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Frequently Asked Questions
(These questions and answers do not constitute legal advice. They simply represent short, general answers to basic inquiries.)
Generally, shortly after the government files an indictment, authorities will try to execute an arrest warrant for you. Once you are arrested, you will have an initial appearance in court (usually before a U.S. magistrate judge). You can request court-appointed counsel (like a public defender) at this time or you can seek to retain an attorney.
The court will then set a date for an arraignment, an initial pretrial conference, and possibly a detention hearing. You'll need an attorney for these proceedings, which usually occur just a few days after your initial appearance.
Once you're arraigned (the court will inform you of your rights and the charges against you, and most people enter a not-guilty plea), you'll find out about bond; either the court will order you detained in custody or release you on bond.
Then you need to meet with your attorney and start discussing your case. Essentially, your options will generally boil down to going to trial or pleading guilty. (There are issues that can lead to dismissal of a case, such as an illegal search.)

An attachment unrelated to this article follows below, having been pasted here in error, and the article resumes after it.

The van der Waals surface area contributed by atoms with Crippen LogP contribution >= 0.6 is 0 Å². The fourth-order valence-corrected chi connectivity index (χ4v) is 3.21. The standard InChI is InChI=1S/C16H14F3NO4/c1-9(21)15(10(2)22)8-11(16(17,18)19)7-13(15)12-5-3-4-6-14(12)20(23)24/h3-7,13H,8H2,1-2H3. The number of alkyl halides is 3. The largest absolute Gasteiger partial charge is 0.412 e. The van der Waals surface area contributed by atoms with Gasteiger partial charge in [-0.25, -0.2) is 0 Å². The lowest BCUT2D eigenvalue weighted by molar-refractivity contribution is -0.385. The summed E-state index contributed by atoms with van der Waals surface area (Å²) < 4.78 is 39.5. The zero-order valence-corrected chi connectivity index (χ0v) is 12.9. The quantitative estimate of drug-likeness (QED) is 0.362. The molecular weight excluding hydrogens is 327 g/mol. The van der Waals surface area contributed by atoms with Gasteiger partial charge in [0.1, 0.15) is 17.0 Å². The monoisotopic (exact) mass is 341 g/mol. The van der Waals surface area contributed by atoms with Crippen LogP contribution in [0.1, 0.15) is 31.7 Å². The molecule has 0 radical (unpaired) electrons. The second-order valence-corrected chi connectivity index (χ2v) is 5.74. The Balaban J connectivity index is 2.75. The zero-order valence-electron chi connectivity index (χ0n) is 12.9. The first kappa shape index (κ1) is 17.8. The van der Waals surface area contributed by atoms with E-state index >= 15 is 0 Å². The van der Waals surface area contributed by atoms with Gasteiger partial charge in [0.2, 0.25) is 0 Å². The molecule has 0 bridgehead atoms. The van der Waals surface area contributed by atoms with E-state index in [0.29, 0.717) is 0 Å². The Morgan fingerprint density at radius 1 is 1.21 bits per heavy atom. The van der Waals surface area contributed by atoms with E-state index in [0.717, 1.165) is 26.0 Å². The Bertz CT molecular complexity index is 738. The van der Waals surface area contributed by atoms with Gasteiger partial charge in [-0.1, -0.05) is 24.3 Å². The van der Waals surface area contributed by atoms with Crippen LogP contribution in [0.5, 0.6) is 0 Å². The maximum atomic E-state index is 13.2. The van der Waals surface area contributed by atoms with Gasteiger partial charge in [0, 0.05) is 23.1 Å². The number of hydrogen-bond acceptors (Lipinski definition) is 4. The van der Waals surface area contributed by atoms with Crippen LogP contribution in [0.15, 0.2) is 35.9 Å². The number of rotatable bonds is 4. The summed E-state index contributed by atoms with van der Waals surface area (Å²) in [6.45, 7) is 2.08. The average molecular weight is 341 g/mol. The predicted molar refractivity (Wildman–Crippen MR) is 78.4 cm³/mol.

If a jury acquits you at trial, excellent. If not (if they convict you) or if you plead guilty, you will undergo a presentence interview with a probation officer and then face sentencing. After the court sentences you, it will enter a judgment and you may want to consider an appeal.
I've been indicted in federal court. What's going to happen to me?
The federal system uses a set of advisory sentencing guidelines. You can learn more about these guidelines, and federal sentencing as a whole, at the U.S. Sentencing Commission's website. Federal sentences are often much longer than state sentences for similar conduct. The federal system does not use parole, but you can earn good-time credit.
I've heard federal sentences get pretty long.
As an average, federal criminal cases take about 7 months to reach a resolution. This statistic, however, represents only an average. Some cases, of course, take much longer, and some cases will move more quickly. The complexity of a case, the number of defendants named, and the issues that arise for pretrial motions can all affect the pace of a case.
How long does all this take?
You enjoy a number of constitutional and statutory rights, including the right to an attorney. You have trial rights (like the right to be convicted only if the government can prove its case against you beyond a reasonable doubt to a jury), and you have appellate rights. You have a right to remain silent; you don't have to make statements. If you have a lawyer, talk to them before you talk to anyone else.